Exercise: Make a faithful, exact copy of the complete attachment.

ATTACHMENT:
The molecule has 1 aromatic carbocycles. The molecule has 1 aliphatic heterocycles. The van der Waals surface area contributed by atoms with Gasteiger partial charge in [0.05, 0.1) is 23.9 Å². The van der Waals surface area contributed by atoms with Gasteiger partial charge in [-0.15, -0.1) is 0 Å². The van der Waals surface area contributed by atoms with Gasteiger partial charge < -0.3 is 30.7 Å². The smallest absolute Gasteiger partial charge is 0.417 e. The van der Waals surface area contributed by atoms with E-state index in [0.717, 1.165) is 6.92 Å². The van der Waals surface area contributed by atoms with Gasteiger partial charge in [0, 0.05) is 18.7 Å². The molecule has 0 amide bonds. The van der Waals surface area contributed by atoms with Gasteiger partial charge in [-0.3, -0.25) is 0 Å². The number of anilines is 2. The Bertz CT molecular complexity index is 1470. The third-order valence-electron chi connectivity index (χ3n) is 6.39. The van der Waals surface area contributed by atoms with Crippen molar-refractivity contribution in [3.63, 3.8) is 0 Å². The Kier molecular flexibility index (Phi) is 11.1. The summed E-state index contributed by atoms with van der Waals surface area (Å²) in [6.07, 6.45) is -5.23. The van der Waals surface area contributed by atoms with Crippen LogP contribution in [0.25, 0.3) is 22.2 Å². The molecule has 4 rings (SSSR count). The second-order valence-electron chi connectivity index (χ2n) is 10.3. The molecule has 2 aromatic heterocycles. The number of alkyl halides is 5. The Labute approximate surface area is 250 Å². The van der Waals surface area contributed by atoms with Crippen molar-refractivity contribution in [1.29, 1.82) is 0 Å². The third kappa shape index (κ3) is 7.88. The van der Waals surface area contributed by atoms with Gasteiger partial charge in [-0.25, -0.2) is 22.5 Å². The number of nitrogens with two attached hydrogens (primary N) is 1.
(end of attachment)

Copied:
The molecule has 1 aromatic carbocycles. The molecule has 1 aliphatic heterocycles. The van der Waals surface area contributed by atoms with Gasteiger partial charge in [0.05, 0.1) is 23.9 Å². The van der Waals surface area contributed by atoms with Gasteiger partial charge in [-0.15, -0.1) is 0 Å². The van der Waals surface area contributed by atoms with Gasteiger partial charge < -0.3 is 30.7 Å². The smallest absolute Gasteiger partial charge is 0.417 e. The van der Waals surface area contributed by atoms with E-state index in [0.717, 1.165) is 6.92 Å². The van der Waals surface area contributed by atoms with Gasteiger partial charge in [0, 0.05) is 18.7 Å². The molecule has 0 amide bonds. The van der Waals surface area contributed by atoms with Gasteiger partial charge in [-0.3, -0.25) is 0 Å². The number of anilines is 2. The Bertz CT molecular complexity index is 1470. The third-order valence-electron chi connectivity index (χ3n) is 6.39. The van der Waals surface area contributed by atoms with Crippen molar-refractivity contribution in [3.63, 3.8) is 0 Å². The Kier molecular flexibility index (Phi) is 11.1. The summed E-state index contributed by atoms with van der Waals surface area (Å²) in [6.07, 6.45) is -5.23. The van der Waals surface area contributed by atoms with Crippen LogP contribution in [0.25, 0.3) is 22.2 Å². The molecule has 4 rings (SSSR count). The second-order valence-electron chi connectivity index (χ2n) is 10.3. The molecule has 2 aromatic heterocycles. The number of alkyl halides is 5. The Labute approximate surface area is 250 Å². The van der Waals surface area contributed by atoms with Crippen molar-refractivity contribution in [1.29, 1.82) is 0 Å². The third kappa shape index (κ3) is 7.88. The van der Waals surface area contributed by atoms with Gasteiger partial charge in [-0.25, -0.2) is 22.5 Å². The number of nitrogens with two attached hydrogens (primary N) is 1.